These projections have not been immune to the global downturn, however. Business Monitor's UAE Tourism Report Q3 revealed that overall visitors to Dubai, Abu Dhabi and the Northern Emirates had dropped year-on-year by three percent, compared to a ten percent rise last year. However, the report did forecast a "slight recovery in growth" in 2010.
Although the global economic recession has taken its toll on tourism forecasts, plans to transform Abu Dhabi into the cultural heart of the UAE continues. The Middle Eastern outposts of the Louvre and Guggenheim museums, both located on Saadiyat Island, are scheduled to be completed in 2012.Dubai may be the bigger player on the worldwide tourism stage, but Abu Dhabi has notched up steady growth this year, when compared to its glitzier neighbour.
Figures from STR Global's latest Hotel Review 2009 showed that Dubai's average hotel occupancy rate fell 14.6 percent in the year end to August, while in Abu Dhabi it fell by 8.6 percent.
Average daily room rates provide an even more dramatic comparison. Rates in Dubai fell 23.7 percent, while Abu Dhabi room rates managed to rise 10.2 percent in the same period.
Average revenue per available room (RevPAR) also showed a marked difference between the two tourist destinations. RevPAR for the first eight months of this year was down nearly 35 percent in Dubai, while in Abu Dhabi it held relatively stable and declined by less than one percent.
With Abu Dhabi's fundamentals holding solid in the face of the downturn, hoteliers are feeling positive for the future.
Abu Dhabi National Hotels, the owner of properties managed by brands such as Hilton, Le Meridien and Sheraton, reported an increased of nearly 30 percent in net profit for the first nine months of the year.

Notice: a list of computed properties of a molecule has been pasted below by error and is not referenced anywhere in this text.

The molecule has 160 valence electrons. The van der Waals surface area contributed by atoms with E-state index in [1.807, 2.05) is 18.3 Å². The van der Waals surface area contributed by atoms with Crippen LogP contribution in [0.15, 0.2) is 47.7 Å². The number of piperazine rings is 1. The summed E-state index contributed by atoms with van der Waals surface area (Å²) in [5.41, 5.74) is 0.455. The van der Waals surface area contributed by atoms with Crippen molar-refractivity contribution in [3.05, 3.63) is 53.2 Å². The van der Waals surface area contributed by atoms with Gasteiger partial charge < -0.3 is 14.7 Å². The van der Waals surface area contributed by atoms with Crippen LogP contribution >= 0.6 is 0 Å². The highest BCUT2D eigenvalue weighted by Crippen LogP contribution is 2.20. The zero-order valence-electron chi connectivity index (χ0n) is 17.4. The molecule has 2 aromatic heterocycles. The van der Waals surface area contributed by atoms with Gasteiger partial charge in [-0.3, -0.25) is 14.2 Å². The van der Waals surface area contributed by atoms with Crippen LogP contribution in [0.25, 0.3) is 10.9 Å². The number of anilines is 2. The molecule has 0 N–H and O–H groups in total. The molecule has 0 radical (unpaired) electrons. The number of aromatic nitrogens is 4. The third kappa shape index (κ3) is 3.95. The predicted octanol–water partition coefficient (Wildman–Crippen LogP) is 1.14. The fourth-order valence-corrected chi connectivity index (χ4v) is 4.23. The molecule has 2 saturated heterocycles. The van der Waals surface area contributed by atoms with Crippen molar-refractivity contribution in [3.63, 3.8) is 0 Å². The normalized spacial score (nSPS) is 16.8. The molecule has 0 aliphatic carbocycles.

Alongside airport passenger numbers and occcupancy rates, the Abu Dhabi economy is also on track for growth next year.
The emirate's economy may grow by around four percent in 2010, compared to three percent this year, Mohammed Omar Abdullah, the undersecretary of Abu Dhabi's Economic Development Department told Bloomberg.
Abu Dhabi is already the dominant partner in the UAE and will contribute the lion's share to federal reserves next year.
The federal budget will rise by 3.4 percent next year to AED43.6bn, or nearly $12bn.
Abu Dhabi is expected to contribute AED17.7bn to reserves from investments and services, compared to just AED1.2bn from Dubai.
Even in the recession-hit real estate industry, prospects are beginning to look healthier across the UAE's largest emirate.
Aldar Properties, Abu Dhabi's largest developer, reported an improvement in land sale transactions in the third quarter of the year and reported that, despite "challenging conditions", it had made a profit of $117.1m in the same quarter.
"Abu Dhabi has strong fundamentals, an over-demand situation and did not get overly involved with the speculative market till last year," said Robin Teh of Chesterton property consultancy, adding that the capital is expected to be one of the best areas for real estate investment in the UAE.
"Things will get better when more supply is being delivered in the first part of 2010," he said.
In August, the UAE Federal Government scrapped a rule that required start-up companies to have a minimum budget of AED150,000, a move aimed at encouraging growth in the small business sector. The change appears to have had the desired impact as the number of new company registrations has doubled compared to last year, according to data reported by the Abu Dhabi Chamber of Commerce.
One industry that is expected to experience a surge next year is Abu Dhabi‘s retail sector. Colliers International has reported that total leaseable space in the Abu Dhabi retail sector will increase to approximately 1.25 million sq m by 2010, which will represent a rise of 121 percent since 2008.
The Colliers report also noted that, when compared to Dubai, the emirate‘s luxury market is still in its infancy. The number of anchor rentals - large stores or major retail chains -in the capital is up to 63 percent fewer than those in Dubai.
With GDP per capita running at over $70,000 in Abu Dhabi, residents still have a significant amount of disposable income to feed this growing market.
Abu Dhabi's buyout of Premier League football club Manchester City bought the emirate global recognition last year. The Abu Dhabi Formula One Grand Prix further cemented the city's spot on the world stage, linking its name with more than just oil.
Now, 2010 appears to the year in which the emirate can build on this diversification and continue to expand its appeal to global tourists, retailers and hoteliers.
The new decade could even be the year in which Abu Dhabi manages to overtake Dubai in the global psyche to becomes the UAE's number one attraction.